In my last post I reviewed Escape Velocity by Susan Wolfe. It is an excellent book. In that book I loved Georgia Griffin. She was the best character I have read in legal mystery fiction since Sebastian Rudd in Rogue Lawyer by John Grisham.
Her determination is humbling. She is living in her car when she arrives in California. Until she receives her first pay cheque Georgia is stretching every dollar:
She’d found a second outfit at Goodwill, and another shirt for her pantsuit, so she would never have to wear anything more than twice a week. Hard to keep her clothes decent with her car for a closet, … Did they have an iron at the homeless center? Lousy having no refridgerator, but she was pretty sure they had one here (work) in the kitchen she could use, and four nights a week they served a hot dinner at church on First Street if she could get there on time.
Even when she starts being paid she plans to stay living in car until she has enough money to bring her teenage sister, Katie-Ann, from Arkansas to California and rent an apartment for the two of them.
The enthusiasm Georgia and Katie-Ann have for a simple apartment in a shabby building is powerful. They are grateful for the chance at a new life.
Almost as striking and certainly as impressive is the head of the legal department, Ken Madigan. He is the type of lawyer real life lawyers aspire to be in their lives. Ken does his work with integrity and determination. He treats his staff well and inspires confidence.
At the same time Ken and his wife are friendly to Georgia and want her to do well. Finding out she desperately needs a few hundred dollars for Katie-Ann’s bus fare they loan her the money. It is a pleasant fictional surprise that people can simply help someone in need with no ulterior motive.
Ken is strong willed but not aggressive and certainly not as ruthless as Georgia.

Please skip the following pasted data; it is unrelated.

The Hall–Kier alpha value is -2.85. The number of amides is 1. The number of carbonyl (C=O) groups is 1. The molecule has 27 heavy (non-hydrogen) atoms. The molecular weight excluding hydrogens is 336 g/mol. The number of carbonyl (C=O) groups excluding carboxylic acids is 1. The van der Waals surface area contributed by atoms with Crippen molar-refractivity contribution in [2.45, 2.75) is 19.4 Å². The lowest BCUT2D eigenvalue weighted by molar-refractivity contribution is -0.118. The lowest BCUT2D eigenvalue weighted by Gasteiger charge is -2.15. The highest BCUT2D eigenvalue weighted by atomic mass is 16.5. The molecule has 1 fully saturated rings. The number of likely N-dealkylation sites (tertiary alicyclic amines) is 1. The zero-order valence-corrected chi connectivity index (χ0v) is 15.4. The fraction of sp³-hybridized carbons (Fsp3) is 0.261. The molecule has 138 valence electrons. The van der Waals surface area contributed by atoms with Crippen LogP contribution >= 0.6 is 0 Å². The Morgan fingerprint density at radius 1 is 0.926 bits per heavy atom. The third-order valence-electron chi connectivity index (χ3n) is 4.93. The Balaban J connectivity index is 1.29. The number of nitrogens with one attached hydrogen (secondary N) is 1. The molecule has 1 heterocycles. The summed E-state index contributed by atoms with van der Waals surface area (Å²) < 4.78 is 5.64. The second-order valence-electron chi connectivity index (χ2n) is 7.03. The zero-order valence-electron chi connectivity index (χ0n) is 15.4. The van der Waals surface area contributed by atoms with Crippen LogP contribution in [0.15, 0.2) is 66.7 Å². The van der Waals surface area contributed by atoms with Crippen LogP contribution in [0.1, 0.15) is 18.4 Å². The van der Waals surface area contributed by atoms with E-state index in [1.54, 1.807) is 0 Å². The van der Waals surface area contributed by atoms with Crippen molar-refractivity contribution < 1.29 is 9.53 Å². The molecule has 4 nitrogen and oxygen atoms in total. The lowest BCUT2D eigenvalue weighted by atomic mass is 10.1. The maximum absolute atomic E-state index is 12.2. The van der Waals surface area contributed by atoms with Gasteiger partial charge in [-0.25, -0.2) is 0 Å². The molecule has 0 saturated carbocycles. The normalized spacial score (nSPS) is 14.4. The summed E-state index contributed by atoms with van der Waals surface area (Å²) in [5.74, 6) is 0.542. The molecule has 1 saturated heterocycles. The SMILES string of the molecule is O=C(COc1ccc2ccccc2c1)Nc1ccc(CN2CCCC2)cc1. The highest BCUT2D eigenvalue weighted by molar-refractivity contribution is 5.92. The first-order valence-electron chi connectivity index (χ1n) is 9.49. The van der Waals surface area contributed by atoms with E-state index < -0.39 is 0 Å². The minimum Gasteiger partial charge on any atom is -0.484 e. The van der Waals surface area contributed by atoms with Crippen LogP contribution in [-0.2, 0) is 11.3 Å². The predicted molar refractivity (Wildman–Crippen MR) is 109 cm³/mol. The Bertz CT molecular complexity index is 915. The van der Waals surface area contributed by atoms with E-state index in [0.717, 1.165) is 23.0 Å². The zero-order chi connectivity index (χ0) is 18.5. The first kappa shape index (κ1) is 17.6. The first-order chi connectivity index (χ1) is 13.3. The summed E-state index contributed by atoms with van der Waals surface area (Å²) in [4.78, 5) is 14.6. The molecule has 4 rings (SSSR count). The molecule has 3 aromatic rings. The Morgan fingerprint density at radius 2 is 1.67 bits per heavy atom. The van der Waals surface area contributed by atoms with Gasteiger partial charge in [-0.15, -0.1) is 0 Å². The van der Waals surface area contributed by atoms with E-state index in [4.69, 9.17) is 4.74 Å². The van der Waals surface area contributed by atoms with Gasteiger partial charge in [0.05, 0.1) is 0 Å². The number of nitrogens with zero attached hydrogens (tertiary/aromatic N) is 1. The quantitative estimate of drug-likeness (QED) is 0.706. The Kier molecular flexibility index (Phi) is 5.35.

Georgia’s background has left her a driven personality. She is not driven to seek promotions. She is striving to be indispensable to ensure she can keep her position as a paralegal. The security of a job is more important than advancement in the company. She does not want to keep living in her car.
Equally wanting to keep the company successful so they need paralegals she decides to use family skills for the betterment of Lumina Software.
She is a master manipulator having been thoroughly trained in conning people. Her father is a skilled con artist though not skilled enough to avoid being in jail.
Georgia puts in a word with the possessive wife of the supervisor of the Always Pigheaded (Accounts Payable) obstructionist lady. She somewhat subtly suggests the AP lady is interested in her supervisor. Within days AP lady is gone from the company.
At the same time Georgia is risking dismissal if her manipulations should be detected.
She is not a saint. Some of her schemes have more serious consequences than losing a job. Georgia has a limited moral compass. There is more than a touch of the vigilante in her personality.
What a concept for a legal team – a clever woman and a principled man – working together to solve challenging legal issues while maintaining a genuine personal friendship. I would look forward to reading more books featuring Georgia and Ken.
Wolfe, Susan – (2014) - The Last Billable Hour; (2014) Who is Susan Wolfe?; (2017) - This is Susan Wolfe; (2018) - Escape Velocity